Maintaining a robust I-9 Employment Eligibility Verification process is a critical part of any business’ human resources function. As most HR professionals know, Form I-9 is used to verify the eligibility of workers to accept employment in the United States. The new employee completes Section 1 of the form, and the employer inspects furnished identification documents and completes Section 2 of the form. The completed form is then retained in the company’s records.
One of the core requirements of the I-9 process is that the employer (or its agent) must physically inspect the identification documents furnished by the employee to prove he or she is authorized to work in the United States.
This requirement for physical inspection poses a serious problem for employers that have transitioned to remote or work-from-home status because of the ongoing COVID-19 pandemic. Fortunately, on March 20, 2020, Immigration and Customs Enforcement (ICE) – the agency charged with I-9 enforcement – announced certain relaxations to this strict physical inspection requirement.
The new ICE policy permits deferral of the physical inspection requirement for 60 days, or until 3 days after the termination of the current National Emergency declaration, whichever ends first. The 60 day period ends on May 19, 2020.
Under the new inspection deferral policy, employers may remain compliant with the I-9 identification verification rules by following these steps:
- No later than the first day of employment (but not before accepting the job offer), the new employee completes and signs Section 1 of the I-9 and returns the form to the employer.
- No later than 3 days after the new employee’s first day of work, the employer will, through remote means:
- “Inspect” identification documents furnished by the new employee; and
- “Obtain, inspect, and retain” copies of the furnished documents; and
- Complete and sign Section 2 of the I-9.
- Once normal operations resume at the workplace, the new employee must report within 3 business days and present the identification documents for inspection. The employer must physically inspect these identification documents and annotate the Section 2 “Additional Information” box with the reason for the delay, an endorsement that the identification documents were physically inspected, and the date of the inspection. We suggest using the language “COVID-19 delay; documents physically inspected on [DATE].”
Note that while the new guidance contains separate requirements for the employer to “inspect” and to “obtain, inspect, and retain” the identification documents (2.a and 2.b above), the precise language of the order suggests that these requirements could be accomplished in a single step: by obtaining scanned copies of the documents via email. However, to be especially rigorous, an employer could decide to both request emailed copies and conduct a remote, virtual inspection of the actual documents via video call.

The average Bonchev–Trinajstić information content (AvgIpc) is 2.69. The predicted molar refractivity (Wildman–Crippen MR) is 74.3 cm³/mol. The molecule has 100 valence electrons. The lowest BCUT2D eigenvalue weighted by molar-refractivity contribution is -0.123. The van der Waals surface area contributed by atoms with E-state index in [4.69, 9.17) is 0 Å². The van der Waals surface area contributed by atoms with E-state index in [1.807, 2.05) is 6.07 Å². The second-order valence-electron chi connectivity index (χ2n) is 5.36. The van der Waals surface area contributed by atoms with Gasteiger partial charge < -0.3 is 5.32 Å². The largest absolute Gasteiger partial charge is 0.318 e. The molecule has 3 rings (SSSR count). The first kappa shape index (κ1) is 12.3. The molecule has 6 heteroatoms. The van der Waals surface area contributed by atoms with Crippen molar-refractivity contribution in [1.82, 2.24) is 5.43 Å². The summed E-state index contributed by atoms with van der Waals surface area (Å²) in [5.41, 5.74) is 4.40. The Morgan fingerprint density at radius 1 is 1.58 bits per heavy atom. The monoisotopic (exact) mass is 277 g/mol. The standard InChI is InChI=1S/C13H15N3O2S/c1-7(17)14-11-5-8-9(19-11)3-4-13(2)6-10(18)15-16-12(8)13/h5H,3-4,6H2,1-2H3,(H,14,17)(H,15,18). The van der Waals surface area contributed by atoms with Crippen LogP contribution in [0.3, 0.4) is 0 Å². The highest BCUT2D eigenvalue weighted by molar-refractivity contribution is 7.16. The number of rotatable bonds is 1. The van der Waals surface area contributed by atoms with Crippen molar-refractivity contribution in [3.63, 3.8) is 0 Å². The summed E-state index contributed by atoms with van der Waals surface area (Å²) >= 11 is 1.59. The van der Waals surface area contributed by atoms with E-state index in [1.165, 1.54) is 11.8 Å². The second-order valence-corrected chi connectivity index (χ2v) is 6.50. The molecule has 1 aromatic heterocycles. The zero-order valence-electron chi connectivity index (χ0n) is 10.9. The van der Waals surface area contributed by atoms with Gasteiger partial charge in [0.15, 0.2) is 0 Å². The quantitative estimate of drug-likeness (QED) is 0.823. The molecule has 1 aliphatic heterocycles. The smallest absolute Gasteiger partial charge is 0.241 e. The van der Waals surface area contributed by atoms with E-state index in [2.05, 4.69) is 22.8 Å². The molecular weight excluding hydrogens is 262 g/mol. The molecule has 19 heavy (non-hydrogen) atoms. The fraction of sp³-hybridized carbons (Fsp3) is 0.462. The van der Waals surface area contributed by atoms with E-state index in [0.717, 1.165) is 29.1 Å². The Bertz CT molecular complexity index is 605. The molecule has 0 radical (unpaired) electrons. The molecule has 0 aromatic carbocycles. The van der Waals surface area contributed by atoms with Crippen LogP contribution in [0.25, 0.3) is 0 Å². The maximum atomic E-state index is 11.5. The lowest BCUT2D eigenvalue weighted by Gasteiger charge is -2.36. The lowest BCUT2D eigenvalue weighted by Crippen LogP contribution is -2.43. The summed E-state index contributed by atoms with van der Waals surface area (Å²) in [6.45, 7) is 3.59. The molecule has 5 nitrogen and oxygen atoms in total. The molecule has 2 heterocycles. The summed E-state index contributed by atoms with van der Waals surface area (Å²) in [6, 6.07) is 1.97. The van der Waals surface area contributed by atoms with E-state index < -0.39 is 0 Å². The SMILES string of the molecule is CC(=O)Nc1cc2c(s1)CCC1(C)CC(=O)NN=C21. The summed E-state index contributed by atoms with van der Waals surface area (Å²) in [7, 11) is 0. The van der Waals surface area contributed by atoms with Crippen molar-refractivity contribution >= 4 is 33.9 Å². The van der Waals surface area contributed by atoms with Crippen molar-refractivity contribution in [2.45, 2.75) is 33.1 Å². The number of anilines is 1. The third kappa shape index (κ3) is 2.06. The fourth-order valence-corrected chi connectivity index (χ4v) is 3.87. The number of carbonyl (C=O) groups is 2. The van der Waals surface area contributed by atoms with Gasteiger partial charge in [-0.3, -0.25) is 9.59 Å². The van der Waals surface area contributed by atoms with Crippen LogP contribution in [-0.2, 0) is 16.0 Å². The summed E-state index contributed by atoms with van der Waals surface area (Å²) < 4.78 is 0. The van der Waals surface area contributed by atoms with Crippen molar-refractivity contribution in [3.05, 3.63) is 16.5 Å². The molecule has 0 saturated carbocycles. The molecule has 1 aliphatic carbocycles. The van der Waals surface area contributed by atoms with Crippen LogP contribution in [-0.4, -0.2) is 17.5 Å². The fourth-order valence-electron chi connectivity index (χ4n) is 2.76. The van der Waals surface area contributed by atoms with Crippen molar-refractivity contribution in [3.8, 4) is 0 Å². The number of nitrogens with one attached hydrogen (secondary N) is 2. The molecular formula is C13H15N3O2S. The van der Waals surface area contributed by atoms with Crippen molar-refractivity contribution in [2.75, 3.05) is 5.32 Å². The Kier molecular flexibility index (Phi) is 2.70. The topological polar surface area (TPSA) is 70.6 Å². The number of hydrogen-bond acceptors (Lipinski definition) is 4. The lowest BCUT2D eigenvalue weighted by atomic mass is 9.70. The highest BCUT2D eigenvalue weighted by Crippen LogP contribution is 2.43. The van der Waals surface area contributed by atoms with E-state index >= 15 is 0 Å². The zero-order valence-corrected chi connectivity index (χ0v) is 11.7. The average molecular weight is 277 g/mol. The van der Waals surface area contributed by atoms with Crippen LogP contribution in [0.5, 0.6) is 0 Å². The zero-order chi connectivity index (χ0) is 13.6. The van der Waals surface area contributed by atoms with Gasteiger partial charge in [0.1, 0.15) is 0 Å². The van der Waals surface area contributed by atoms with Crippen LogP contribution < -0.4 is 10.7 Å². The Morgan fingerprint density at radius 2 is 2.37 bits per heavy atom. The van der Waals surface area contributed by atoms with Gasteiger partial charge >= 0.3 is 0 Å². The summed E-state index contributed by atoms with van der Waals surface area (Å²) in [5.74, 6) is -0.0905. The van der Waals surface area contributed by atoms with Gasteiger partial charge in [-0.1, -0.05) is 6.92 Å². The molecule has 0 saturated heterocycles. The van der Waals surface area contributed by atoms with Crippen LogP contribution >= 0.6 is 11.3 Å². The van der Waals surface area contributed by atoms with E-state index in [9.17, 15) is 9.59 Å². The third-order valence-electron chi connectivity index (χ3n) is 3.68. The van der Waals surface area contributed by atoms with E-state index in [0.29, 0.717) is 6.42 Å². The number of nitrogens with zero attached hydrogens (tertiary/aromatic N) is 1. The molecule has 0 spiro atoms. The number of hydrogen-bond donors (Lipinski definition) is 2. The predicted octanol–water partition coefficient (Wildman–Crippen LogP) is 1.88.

One additional requirement is that employers who exercise this deferred physical inspection option must provide written documentation of their remote onboarding and telework policy for each employee.
It is very important to note that ICE is only permitting this remote verification option for work locations where there are no employees physically present. If a company has any employees continuing to physically work at a specific worksite, then the normal I-9 requirement for physical inspections apply. However, companies may consider the remote status of their different worksites separately.
If a company does have employees continuing to work onsite and is thus ineligible for the deferred physical inspection option, the “normal” I-9 rules apply, under which the company may designate an authorized representative to complete the physical inspection requirement. The company remains liable, however, for any violations on the form, or violations committed during the verification process. While the I-9 is a seemingly straightforward form, there are lurking risks; any person acting as an authorized representative should be given appropriate training on how to complete the process in a transparent, fair, and compliant manner.
On the whole, this new guidance from ICE grants employers much appreciated flexibility in achieving I-9 compliance while also protecting the health of their workers and ensuring business operations continue during these difficult times.
If you or your company have any questions about this new guidance, questions about other compliance-related matters, or you would like help developing or implementing telework policies, remote workforce policies, or other workforce policies, please reach out to a Dorsey Labor & Employment attorney. Our attorneys have extensive experience in all aspects of I-9 compliance, including investigations and audit defense, and would be happy to assist you with your needs.